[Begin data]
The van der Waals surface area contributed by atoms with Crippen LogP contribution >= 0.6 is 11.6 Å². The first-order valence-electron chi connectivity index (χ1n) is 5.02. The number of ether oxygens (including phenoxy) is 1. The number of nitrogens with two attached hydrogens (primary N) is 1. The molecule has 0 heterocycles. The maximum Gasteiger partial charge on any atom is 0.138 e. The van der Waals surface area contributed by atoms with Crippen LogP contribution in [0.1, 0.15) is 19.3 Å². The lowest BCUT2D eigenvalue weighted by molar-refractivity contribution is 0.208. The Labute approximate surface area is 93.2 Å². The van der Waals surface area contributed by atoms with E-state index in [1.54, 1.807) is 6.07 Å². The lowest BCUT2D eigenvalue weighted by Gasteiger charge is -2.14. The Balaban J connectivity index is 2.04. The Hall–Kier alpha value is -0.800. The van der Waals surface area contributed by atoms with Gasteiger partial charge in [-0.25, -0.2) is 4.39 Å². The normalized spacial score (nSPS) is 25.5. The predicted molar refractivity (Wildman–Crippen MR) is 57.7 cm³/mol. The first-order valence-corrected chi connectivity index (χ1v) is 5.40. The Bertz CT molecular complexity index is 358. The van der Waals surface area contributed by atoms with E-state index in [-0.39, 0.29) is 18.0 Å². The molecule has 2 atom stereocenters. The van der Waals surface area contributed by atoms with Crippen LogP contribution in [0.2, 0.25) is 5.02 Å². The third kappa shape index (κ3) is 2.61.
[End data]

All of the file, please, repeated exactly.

The van der Waals surface area contributed by atoms with Crippen LogP contribution >= 0.6 is 11.6 Å². The first-order valence-electron chi connectivity index (χ1n) is 5.02. The number of ether oxygens (including phenoxy) is 1. The number of nitrogens with two attached hydrogens (primary N) is 1. The molecule has 0 heterocycles. The maximum Gasteiger partial charge on any atom is 0.138 e. The van der Waals surface area contributed by atoms with Crippen LogP contribution in [0.1, 0.15) is 19.3 Å². The lowest BCUT2D eigenvalue weighted by molar-refractivity contribution is 0.208. The Labute approximate surface area is 93.2 Å². The van der Waals surface area contributed by atoms with E-state index in [1.54, 1.807) is 6.07 Å². The lowest BCUT2D eigenvalue weighted by Gasteiger charge is -2.14. The Balaban J connectivity index is 2.04. The Hall–Kier alpha value is -0.800. The van der Waals surface area contributed by atoms with Gasteiger partial charge in [-0.25, -0.2) is 4.39 Å². The normalized spacial score (nSPS) is 25.5. The predicted molar refractivity (Wildman–Crippen MR) is 57.7 cm³/mol. The first-order valence-corrected chi connectivity index (χ1v) is 5.40. The Bertz CT molecular complexity index is 358. The van der Waals surface area contributed by atoms with E-state index in [-0.39, 0.29) is 18.0 Å². The molecule has 2 atom stereocenters. The van der Waals surface area contributed by atoms with Crippen LogP contribution in [0.2, 0.25) is 5.02 Å². The third kappa shape index (κ3) is 2.61.